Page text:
IT as a lifestyle. What’s better for a frontend developer: buttons or drop-down lists?
Here is the latest material from the joint project of the Informator Tech portal and WizardsDev IT company, dedicated to the basic concepts and nuances of the internet technology market.
Choosing between radio buttons or drop-down lists may not seem like a big deal, but we have discovered that this choice makes a big difference. Don’t you hate menu drop-downs when you hover your cursor over a line? You don’t? Well, your son (brother, wife, husband…) just might. Often, new website visitors may change their mind about staying on a page after discovering a small flaw in the display of several elements of the site. The drop-down lists do not always work properly when you use the menu button to call them. Quite often, they just move off the screen or overlap with the text of the page. Using conventional radio buttons can solve this problem perfectly. You won’t have to spend time and money to improve additional versions of the site—and that is a very good thing, you must agree. These buttons are used to select one option from the list, and this one option is preselected (and marked with an appropriate icon), so you only have to choose it or click on another one, next to it, in the offered group of options.
At WizardsDev, we ran a focus group experiment to test radio buttons and drop-down lists. Which input tools do today’s users respond better to? Now, let’s take a closer look at the study notes for more information about the test. Background: a large headhunting company working with clients who are looking for effective personnel. To improve the quality of its website conversion, this organization conducted an experiment.
Target: to increase significantly the total number of subscriptions (or sales).
The main question of the study: which format of customer consent parameters will provide the highest rate of conversion: radio buttons (aka switches) or drop-down menus?
In Processing 1, the research team tested user reactions to drop-down lists. A detailed analysis of user responses captured their desire to leave the web page because of the drop-down menu, as drop-down lists caused “psychological resistance to this element in the sales process.”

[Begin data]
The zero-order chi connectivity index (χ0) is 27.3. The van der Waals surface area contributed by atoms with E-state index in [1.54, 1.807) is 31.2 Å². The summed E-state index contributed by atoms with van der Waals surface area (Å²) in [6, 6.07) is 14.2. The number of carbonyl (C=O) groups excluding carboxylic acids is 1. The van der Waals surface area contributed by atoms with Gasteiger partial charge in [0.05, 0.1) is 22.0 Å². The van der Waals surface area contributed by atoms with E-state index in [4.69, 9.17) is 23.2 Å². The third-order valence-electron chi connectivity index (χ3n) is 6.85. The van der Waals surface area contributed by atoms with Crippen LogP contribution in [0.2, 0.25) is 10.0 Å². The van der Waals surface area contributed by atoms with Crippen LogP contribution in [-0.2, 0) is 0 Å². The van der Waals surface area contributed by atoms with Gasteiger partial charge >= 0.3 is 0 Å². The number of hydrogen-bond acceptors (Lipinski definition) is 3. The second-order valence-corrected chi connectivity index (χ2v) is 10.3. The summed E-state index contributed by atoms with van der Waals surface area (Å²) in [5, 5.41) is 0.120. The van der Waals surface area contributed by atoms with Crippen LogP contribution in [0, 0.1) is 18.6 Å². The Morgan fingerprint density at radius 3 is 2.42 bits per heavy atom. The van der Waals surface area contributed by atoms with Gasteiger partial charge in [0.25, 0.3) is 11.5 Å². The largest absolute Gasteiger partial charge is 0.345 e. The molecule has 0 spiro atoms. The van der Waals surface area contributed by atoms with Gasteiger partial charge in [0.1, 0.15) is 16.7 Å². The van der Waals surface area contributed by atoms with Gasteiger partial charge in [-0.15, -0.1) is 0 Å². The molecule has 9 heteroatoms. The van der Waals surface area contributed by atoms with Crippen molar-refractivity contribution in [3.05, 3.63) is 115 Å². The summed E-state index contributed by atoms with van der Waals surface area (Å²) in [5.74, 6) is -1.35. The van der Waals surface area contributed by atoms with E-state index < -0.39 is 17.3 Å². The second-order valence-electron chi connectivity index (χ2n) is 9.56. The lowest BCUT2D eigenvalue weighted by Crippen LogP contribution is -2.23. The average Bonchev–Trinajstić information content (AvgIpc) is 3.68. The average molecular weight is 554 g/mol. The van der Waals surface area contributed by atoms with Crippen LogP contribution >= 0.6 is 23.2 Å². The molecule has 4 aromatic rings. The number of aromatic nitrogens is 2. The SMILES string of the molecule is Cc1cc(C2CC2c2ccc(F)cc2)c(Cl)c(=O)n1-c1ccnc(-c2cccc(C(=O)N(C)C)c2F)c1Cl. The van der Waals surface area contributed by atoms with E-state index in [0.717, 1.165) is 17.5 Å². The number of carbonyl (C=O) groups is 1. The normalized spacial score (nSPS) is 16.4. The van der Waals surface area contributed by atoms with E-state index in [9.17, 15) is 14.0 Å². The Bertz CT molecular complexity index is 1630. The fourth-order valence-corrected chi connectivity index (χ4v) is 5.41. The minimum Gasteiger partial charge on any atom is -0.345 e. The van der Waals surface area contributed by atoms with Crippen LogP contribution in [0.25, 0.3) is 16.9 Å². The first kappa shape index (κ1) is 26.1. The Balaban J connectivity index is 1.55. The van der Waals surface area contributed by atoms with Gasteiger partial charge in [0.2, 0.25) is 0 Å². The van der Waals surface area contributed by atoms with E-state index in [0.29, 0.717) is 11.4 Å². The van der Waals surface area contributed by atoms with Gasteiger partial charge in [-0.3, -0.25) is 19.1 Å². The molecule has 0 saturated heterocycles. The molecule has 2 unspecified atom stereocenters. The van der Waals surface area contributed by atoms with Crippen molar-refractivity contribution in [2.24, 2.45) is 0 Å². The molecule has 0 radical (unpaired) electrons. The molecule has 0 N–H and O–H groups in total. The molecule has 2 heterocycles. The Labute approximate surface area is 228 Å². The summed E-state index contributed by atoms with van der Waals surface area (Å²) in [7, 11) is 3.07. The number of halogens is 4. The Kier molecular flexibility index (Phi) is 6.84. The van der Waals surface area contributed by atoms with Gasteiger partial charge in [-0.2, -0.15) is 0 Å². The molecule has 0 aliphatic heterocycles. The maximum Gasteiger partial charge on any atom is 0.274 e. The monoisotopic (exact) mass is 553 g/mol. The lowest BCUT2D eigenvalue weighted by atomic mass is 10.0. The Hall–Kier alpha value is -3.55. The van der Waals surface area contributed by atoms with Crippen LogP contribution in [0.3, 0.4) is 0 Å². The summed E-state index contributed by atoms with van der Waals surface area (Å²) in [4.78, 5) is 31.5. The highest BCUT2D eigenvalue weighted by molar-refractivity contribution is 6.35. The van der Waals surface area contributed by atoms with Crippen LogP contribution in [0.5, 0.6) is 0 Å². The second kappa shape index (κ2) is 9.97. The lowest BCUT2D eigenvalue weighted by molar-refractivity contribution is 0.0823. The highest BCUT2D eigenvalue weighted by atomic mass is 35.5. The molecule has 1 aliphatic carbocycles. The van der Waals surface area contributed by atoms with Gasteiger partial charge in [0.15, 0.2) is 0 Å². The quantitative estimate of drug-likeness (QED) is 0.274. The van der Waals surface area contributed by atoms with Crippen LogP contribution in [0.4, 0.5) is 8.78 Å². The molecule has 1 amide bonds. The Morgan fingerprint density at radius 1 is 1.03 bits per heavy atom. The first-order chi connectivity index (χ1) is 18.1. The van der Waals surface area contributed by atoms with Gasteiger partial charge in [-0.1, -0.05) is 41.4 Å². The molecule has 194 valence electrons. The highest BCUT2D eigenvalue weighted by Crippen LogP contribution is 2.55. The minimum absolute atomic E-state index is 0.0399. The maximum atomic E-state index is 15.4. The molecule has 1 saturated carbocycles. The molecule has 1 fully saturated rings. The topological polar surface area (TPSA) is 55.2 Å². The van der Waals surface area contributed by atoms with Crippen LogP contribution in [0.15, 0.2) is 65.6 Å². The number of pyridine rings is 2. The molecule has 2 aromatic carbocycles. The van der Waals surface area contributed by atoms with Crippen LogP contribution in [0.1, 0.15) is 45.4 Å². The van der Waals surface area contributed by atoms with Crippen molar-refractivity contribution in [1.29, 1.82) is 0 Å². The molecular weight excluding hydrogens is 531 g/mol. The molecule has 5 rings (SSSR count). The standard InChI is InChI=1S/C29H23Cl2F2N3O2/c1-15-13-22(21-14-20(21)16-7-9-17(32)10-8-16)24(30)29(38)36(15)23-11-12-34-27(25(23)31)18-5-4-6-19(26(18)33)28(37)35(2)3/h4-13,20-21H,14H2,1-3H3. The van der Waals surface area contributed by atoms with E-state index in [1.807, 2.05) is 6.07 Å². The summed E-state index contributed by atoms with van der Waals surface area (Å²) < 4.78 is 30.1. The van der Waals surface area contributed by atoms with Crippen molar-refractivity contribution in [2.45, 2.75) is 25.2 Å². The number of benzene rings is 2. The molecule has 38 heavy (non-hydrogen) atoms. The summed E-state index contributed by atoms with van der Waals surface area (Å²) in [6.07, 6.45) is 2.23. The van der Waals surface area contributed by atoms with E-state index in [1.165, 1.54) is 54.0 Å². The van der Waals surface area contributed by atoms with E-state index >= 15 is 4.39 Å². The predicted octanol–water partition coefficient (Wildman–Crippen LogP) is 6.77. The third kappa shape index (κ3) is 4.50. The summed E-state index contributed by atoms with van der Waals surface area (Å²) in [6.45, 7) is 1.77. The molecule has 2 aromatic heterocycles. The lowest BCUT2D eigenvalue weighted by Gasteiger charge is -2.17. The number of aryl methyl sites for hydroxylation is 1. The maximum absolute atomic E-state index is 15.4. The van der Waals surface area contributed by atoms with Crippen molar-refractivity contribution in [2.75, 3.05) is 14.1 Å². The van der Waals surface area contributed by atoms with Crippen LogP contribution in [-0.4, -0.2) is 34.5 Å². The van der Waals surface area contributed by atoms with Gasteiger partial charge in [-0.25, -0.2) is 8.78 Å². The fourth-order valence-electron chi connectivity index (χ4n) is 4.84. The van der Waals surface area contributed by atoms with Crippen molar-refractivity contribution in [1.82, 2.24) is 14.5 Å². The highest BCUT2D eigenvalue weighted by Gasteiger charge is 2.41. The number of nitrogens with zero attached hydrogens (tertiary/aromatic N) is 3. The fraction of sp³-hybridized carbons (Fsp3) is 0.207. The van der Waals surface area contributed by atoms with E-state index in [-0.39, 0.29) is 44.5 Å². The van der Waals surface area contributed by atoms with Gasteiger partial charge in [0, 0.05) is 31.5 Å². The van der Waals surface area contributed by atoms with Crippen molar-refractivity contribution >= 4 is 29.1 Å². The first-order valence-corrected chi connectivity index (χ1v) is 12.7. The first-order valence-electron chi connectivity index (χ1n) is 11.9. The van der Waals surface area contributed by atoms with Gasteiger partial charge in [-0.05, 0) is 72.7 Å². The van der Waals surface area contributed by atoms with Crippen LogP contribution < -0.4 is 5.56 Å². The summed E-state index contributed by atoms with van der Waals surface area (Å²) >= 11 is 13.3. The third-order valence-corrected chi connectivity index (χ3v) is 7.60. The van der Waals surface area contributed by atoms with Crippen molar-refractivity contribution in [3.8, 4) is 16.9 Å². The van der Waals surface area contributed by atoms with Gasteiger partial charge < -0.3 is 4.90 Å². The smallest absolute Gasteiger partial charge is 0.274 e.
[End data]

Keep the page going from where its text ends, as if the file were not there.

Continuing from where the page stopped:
In Processing 2, the team hypothesized that the length of the radio buttons affects user choice, and in order to compare the response to different switch visuals, they designed some of them as close as possible to the drop-down list visuals. The closer the visual similarity was to a drop-down menu, the worse the user reaction was.
What are the actual results?
The switcher option outperformed the drop-down list with a relative difference of almost 15%. It is much easier and faster for users to click one button compared to clicking on the square first and then selecting the final option. Besides, the average quality of the Internet was taken into account. For some users, the lists did not open immediately, rather after a couple of minutes. We came to the conclusion that the use of radio buttons will increase the number of positive customer responses about the company, as well as increase the conversion rate of new visitors.
Commenting on the results of the study at a retrospective meeting of the project team, Alexander Litvinov, Head of FrontEnd at WizardsDev, said: “The reason why statistical information is so important in experimental testing is that it shows what features users like about the site. This gives you a quick sense of whether you should introduce new tools, or if it’s better to leave everything as it is.”
Our team is constantly conducting various studies, each more exciting than the last, and often gets surprising results, allowing us to promptly make changes to the method and principles of development. And, of course, we actively use radio buttons in the menus. We will develop a site that can successfully attract new customers and sell business services. And highly qualified frontend specialists will advise you on all questions regarding your project. WizardsDev: IT as a lifestyle!